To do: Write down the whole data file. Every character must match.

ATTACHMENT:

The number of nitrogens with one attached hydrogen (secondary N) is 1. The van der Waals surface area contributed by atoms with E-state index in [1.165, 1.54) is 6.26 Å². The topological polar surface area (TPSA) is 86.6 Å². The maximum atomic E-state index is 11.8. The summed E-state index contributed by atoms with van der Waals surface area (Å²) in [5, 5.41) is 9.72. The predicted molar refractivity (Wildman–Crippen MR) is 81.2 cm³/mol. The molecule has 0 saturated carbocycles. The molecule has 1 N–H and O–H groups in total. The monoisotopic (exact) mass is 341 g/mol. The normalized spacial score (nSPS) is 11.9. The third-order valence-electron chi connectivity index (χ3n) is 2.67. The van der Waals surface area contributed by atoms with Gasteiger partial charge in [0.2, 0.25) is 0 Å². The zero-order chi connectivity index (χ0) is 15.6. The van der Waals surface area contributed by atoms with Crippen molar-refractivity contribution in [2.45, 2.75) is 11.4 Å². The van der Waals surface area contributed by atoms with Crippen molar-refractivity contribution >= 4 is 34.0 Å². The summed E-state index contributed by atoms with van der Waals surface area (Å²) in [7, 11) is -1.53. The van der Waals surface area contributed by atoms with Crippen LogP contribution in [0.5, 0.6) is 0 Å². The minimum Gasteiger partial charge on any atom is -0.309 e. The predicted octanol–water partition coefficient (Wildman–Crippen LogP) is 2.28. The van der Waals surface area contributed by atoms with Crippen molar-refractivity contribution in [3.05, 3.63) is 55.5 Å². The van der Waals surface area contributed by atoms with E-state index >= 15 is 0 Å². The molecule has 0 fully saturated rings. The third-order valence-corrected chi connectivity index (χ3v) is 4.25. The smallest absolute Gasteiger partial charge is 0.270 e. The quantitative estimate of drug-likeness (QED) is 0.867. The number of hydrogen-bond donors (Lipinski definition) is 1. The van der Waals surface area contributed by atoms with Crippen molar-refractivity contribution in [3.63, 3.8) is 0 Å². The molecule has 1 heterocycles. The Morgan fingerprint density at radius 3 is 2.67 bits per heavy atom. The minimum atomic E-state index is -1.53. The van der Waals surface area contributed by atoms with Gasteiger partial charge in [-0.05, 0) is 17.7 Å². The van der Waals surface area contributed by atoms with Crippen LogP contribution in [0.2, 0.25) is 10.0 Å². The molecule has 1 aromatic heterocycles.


The number of nitrogens with one attached hydrogen (secondary N) is 1. The van der Waals surface area contributed by atoms with E-state index in [1.165, 1.54) is 6.26 Å². The topological polar surface area (TPSA) is 86.6 Å². The maximum atomic E-state index is 11.8. The summed E-state index contributed by atoms with van der Waals surface area (Å²) in [5, 5.41) is 9.72. The predicted molar refractivity (Wildman–Crippen MR) is 81.2 cm³/mol. The molecule has 0 saturated carbocycles. The molecule has 1 N–H and O–H groups in total. The monoisotopic (exact) mass is 341 g/mol. The normalized spacial score (nSPS) is 11.9. The third-order valence-electron chi connectivity index (χ3n) is 2.67. The van der Waals surface area contributed by atoms with Gasteiger partial charge in [0.2, 0.25) is 0 Å². The zero-order chi connectivity index (χ0) is 15.6. The van der Waals surface area contributed by atoms with Crippen molar-refractivity contribution in [2.45, 2.75) is 11.4 Å². The van der Waals surface area contributed by atoms with Crippen molar-refractivity contribution >= 4 is 34.0 Å². The summed E-state index contributed by atoms with van der Waals surface area (Å²) in [7, 11) is -1.53. The van der Waals surface area contributed by atoms with Crippen LogP contribution in [0.5, 0.6) is 0 Å². The minimum Gasteiger partial charge on any atom is -0.309 e. The predicted octanol–water partition coefficient (Wildman–Crippen LogP) is 2.28. The van der Waals surface area contributed by atoms with Crippen molar-refractivity contribution in [3.05, 3.63) is 55.5 Å². The van der Waals surface area contributed by atoms with E-state index >= 15 is 0 Å². The molecule has 0 fully saturated rings. The third-order valence-corrected chi connectivity index (χ3v) is 4.25. The smallest absolute Gasteiger partial charge is 0.270 e. The quantitative estimate of drug-likeness (QED) is 0.867. The number of hydrogen-bond donors (Lipinski definition) is 1. The van der Waals surface area contributed by atoms with Crippen molar-refractivity contribution in [3.63, 3.8) is 0 Å². The molecule has 1 heterocycles. The Morgan fingerprint density at radius 3 is 2.67 bits per heavy atom. The minimum atomic E-state index is -1.53. The van der Waals surface area contributed by atoms with Gasteiger partial charge in [-0.05, 0) is 17.7 Å². The van der Waals surface area contributed by atoms with Crippen LogP contribution in [0.2, 0.25) is 10.0 Å². The molecule has 1 aromatic heterocycles.